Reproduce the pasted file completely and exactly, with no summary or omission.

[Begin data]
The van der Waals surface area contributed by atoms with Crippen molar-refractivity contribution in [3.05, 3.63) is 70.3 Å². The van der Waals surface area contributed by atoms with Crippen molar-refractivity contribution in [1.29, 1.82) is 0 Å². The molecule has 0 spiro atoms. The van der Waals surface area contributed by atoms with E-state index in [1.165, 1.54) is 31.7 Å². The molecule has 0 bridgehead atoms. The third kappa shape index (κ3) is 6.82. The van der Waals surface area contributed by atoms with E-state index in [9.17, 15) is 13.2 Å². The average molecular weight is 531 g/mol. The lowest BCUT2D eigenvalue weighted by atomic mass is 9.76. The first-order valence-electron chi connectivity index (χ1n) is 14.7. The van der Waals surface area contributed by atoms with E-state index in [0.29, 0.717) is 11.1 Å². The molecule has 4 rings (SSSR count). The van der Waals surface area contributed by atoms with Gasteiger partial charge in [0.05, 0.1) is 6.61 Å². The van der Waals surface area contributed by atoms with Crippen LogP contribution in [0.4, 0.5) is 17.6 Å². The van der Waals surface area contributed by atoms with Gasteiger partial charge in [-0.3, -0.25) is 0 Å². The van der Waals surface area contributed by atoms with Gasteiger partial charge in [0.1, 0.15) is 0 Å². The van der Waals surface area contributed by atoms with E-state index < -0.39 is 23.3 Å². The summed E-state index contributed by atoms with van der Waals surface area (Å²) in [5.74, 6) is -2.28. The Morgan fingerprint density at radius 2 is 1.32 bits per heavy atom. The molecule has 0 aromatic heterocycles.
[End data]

The van der Waals surface area contributed by atoms with Crippen molar-refractivity contribution in [3.05, 3.63) is 70.3 Å². The van der Waals surface area contributed by atoms with Crippen molar-refractivity contribution in [1.29, 1.82) is 0 Å². The molecule has 0 spiro atoms. The van der Waals surface area contributed by atoms with E-state index in [1.165, 1.54) is 31.7 Å². The molecule has 0 bridgehead atoms. The third kappa shape index (κ3) is 6.82. The van der Waals surface area contributed by atoms with E-state index in [9.17, 15) is 13.2 Å². The average molecular weight is 531 g/mol. The lowest BCUT2D eigenvalue weighted by atomic mass is 9.76. The first-order valence-electron chi connectivity index (χ1n) is 14.7. The van der Waals surface area contributed by atoms with E-state index in [0.29, 0.717) is 11.1 Å². The molecule has 4 rings (SSSR count). The van der Waals surface area contributed by atoms with Gasteiger partial charge in [0.05, 0.1) is 6.61 Å². The van der Waals surface area contributed by atoms with Crippen LogP contribution in [0.4, 0.5) is 17.6 Å². The van der Waals surface area contributed by atoms with Gasteiger partial charge in [-0.3, -0.25) is 0 Å². The van der Waals surface area contributed by atoms with Gasteiger partial charge in [0.1, 0.15) is 0 Å². The van der Waals surface area contributed by atoms with E-state index < -0.39 is 23.3 Å². The summed E-state index contributed by atoms with van der Waals surface area (Å²) in [5.74, 6) is -2.28. The Morgan fingerprint density at radius 2 is 1.32 bits per heavy atom. The molecule has 0 aromatic heterocycles.